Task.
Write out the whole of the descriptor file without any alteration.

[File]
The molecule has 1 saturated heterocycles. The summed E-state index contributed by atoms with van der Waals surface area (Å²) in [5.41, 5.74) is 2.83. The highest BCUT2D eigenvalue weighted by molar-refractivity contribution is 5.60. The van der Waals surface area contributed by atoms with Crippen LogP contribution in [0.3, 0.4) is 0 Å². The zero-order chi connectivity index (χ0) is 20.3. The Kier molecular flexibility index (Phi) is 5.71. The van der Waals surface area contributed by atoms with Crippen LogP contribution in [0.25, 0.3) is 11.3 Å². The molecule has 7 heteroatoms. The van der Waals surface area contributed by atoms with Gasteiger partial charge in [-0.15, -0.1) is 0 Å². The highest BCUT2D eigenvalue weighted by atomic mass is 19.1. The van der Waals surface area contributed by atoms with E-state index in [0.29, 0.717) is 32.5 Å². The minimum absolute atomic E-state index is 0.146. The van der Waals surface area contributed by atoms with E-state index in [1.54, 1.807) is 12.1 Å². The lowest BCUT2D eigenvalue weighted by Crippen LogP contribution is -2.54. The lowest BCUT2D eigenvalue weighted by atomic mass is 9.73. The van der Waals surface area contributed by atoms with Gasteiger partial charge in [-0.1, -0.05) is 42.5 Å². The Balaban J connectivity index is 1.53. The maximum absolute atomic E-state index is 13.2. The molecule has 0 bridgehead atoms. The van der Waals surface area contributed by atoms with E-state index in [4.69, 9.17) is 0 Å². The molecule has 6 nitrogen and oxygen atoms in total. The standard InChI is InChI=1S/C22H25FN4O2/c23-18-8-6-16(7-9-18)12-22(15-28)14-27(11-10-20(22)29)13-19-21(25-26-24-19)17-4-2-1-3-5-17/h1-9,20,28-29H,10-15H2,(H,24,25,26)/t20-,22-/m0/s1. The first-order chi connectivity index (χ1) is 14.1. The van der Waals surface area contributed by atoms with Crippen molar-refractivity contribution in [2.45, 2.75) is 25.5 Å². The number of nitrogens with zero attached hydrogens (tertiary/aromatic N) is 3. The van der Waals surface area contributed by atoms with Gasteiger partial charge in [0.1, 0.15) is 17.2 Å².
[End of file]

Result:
The molecule has 1 saturated heterocycles. The summed E-state index contributed by atoms with van der Waals surface area (Å²) in [5.41, 5.74) is 2.83. The highest BCUT2D eigenvalue weighted by molar-refractivity contribution is 5.60. The van der Waals surface area contributed by atoms with Crippen LogP contribution in [0.3, 0.4) is 0 Å². The zero-order chi connectivity index (χ0) is 20.3. The Kier molecular flexibility index (Phi) is 5.71. The van der Waals surface area contributed by atoms with Crippen LogP contribution in [0.25, 0.3) is 11.3 Å². The molecule has 7 heteroatoms. The van der Waals surface area contributed by atoms with Gasteiger partial charge in [-0.15, -0.1) is 0 Å². The highest BCUT2D eigenvalue weighted by atomic mass is 19.1. The van der Waals surface area contributed by atoms with E-state index in [0.29, 0.717) is 32.5 Å². The minimum absolute atomic E-state index is 0.146. The van der Waals surface area contributed by atoms with E-state index in [1.54, 1.807) is 12.1 Å². The lowest BCUT2D eigenvalue weighted by Crippen LogP contribution is -2.54. The lowest BCUT2D eigenvalue weighted by atomic mass is 9.73. The van der Waals surface area contributed by atoms with Gasteiger partial charge in [-0.1, -0.05) is 42.5 Å². The Balaban J connectivity index is 1.53. The maximum absolute atomic E-state index is 13.2. The molecule has 0 bridgehead atoms. The van der Waals surface area contributed by atoms with E-state index in [4.69, 9.17) is 0 Å². The molecule has 6 nitrogen and oxygen atoms in total. The standard InChI is InChI=1S/C22H25FN4O2/c23-18-8-6-16(7-9-18)12-22(15-28)14-27(11-10-20(22)29)13-19-21(25-26-24-19)17-4-2-1-3-5-17/h1-9,20,28-29H,10-15H2,(H,24,25,26)/t20-,22-/m0/s1. The first-order chi connectivity index (χ1) is 14.1. The van der Waals surface area contributed by atoms with Crippen molar-refractivity contribution in [2.45, 2.75) is 25.5 Å². The number of nitrogens with zero attached hydrogens (tertiary/aromatic N) is 3. The van der Waals surface area contributed by atoms with Gasteiger partial charge in [0.1, 0.15) is 17.2 Å².